Mr. Coleman's failure to promote claim arises under Title VII of the Civil Rights Act of 1964. To establish a prima facie case for this claim, Mr. Coleman must demonstrate "that (1) he belongs to a protected class; (2) he was qualified for the position; (3) he was subject to an adverse employment action; and (4) similarly situated individuals outside his protected class were treated more favorably." If Mr. Coleman presents a prima facie case, a presumption of discrimination arises. The burden then shifts to the USPS, who must "articulate a legitimate, nondiscriminatory reason for its allegedly discriminatory conduct." If the USPS does so, the burden then shifts back to Mr. Coleman to demonstrate that the USPS's proffered reason is pretextual, "either directly by persuading the court that a discriminatory reason more likely motivated the employer or indirectly by showing that the employer's proffered explanation is unworthy of credence."
The USPS argues that while Mr. Coleman may have demonstrated the first three elements of a prima facie case, he has not demonstrated the fourth, as R.B., the white male who was hired instead of Mr. Coleman, was not similarly situated to Mr. Coleman because R.B. was better qualified for the position. In the alternative, the USPS argues that it has presented legitimate, non-discriminatory reasons for the hiring decision and that Mr. Coleman has not demonstrated those reasons to be pretextual.
For purposes of this motion, the Court has assumed that Mr. Coleman has demonstrated all four elements of a prima facie case of employment discrimination under Title VII. The Court's analysis is therefore focused on the USPS's proffered reasons for hiring R. B. instead of Mr. Coleman and Mr. Coleman's assertions as to why those proffered explanations are unworthy of credence.
A. Employer's Reasons.
The USPS asserts that "[Mr.] Coleman's lack of experience relative to other candidates is a legitimate, non-discriminatory reason for his non-selection."
The record demonstrates that at the time the USPS reviewed applications and hired for the Retail Specialist position, R.B. had been successfully working as a Retail Specialist position for several months. He had also completed another detail in that same position five years previously. Mr. Rampmeyer supervised R.B. in those positions and has stated under penalty of perjury that "[R.B.] performed his duties very successfully[, ]... demonstrated a good grasp of the job responsibilities and worked well with district Postmasters and retail unit managers." He added that R.B. "had performed well" in his prior 2003 detail to that position. Mr. Rampmeyer stated that R.B. had over a decade of service "in Marketing/Retail positions, giving him in-depth knowledge of the retail side of the business." Thus, R.B. had a substantial, immediate history of good performance in the exact position at issue in this case. R.B. received a high score (5 out of 5 points) when asked about his experience with window operations and included the two Retail Specialist positions on his list of prior positions held on his written application. In addition, R.B.'s application identified his experience as a Passport Acceptance Agent and as an Accounting Technician.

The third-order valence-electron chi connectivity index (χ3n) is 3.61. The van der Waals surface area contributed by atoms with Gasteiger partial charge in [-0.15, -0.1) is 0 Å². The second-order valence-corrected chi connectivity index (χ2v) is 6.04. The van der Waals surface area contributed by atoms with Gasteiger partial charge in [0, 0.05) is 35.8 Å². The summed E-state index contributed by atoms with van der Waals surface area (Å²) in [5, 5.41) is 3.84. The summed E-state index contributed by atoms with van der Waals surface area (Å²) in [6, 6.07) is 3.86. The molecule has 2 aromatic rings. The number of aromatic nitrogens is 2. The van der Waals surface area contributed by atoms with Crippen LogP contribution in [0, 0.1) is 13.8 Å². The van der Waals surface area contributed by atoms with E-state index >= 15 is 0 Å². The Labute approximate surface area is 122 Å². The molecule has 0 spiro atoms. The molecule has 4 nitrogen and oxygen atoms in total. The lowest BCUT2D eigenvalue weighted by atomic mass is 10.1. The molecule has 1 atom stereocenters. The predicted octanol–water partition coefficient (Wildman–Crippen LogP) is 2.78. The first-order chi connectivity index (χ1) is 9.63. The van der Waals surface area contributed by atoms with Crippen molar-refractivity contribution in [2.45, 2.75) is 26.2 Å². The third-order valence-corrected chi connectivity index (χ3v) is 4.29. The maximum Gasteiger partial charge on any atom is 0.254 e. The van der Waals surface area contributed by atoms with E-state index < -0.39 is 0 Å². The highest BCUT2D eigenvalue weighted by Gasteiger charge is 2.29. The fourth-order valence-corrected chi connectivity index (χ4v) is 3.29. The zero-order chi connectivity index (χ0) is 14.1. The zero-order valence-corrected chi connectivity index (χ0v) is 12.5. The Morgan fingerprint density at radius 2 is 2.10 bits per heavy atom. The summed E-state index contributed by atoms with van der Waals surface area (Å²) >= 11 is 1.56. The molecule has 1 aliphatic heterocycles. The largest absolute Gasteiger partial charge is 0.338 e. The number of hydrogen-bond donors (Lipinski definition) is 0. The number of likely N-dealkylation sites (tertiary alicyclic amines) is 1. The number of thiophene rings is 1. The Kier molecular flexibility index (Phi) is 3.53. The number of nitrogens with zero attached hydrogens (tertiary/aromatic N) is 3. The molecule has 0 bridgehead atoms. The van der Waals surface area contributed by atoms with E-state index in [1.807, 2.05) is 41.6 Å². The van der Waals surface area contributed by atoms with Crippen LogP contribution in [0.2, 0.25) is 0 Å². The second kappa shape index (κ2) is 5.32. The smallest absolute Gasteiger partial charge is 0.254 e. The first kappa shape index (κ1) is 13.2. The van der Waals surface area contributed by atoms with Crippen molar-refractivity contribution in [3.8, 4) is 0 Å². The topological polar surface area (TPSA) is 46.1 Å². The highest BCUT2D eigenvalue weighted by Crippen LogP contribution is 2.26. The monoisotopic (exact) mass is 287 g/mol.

Mr. Coleman had a more distant history of good performance in positions different from, but arguably related to, the Retail Specialist position. His written application mentioned his USPS retail and window experience only briefly, in ways that indicated he had primarily been involved in internal retail, rather than external window operations,  and did not include any window or retail experience in his list of prior positions held. Nor did Mr. Coleman's written application include any reference to positions he had held involving passports or finance. At the interview, Mr. Coleman scored low (2 out of 5 points) on his response to the question "What is your experience with window operations?" Mr. Rampmeyer described Mr. Coleman's prior USPS experience as "concentrated in Finance/Accounting and Management/Purchasing" and indicated that Mr. Coleman's limited retail experience put him at a disadvantage relative to a candidate with more experience in that area.
R.B. also performed significantly better overall in the job interview conducted by Mr. Rampmeyer and Ms. Macy. Mr. Rampmeyer scored the candidates, apparently on a 125-point scale, and gave R.B. a score of 97 and Mr. Coleman a score of 72. Mr. Rampmeyer specifically noted that Mr. Coleman scored a 3 out of 5 in communication, a skill he indicated was "very important in a Retail position because of the amount of time spent dealing with the general public and other persons outside the USPS." R.B. scored a 4.5 in that category.
Given this evidence, the Court finds that Mr. Coleman's relative lack of retail experience, as compared to R.B., supports the USPS's decision to hire R.B. instead of Mr. Coleman. Accordingly, the USPS has met its burden of demonstrating a legitimate, non-discriminatory reason for hiring R.B. instead of Mr. Coleman.
B. Evidence of Pretext.
Mr. Coleman relies on circumstantial rather than direct evidence of pretext. "Direct evidence typically consists of clearly sexist, racist, or similarly discriminatory statements or actions by the employer." "Circumstantial evidence, in contrast, is evidence that requires an additional inferential step to demonstrate discrimination." To create a genuine factual dispute, a plaintiff must present "specific and substantial" evidence of pretext. He cannot "simply show the employer's decision was wrong, mistaken, or unwise."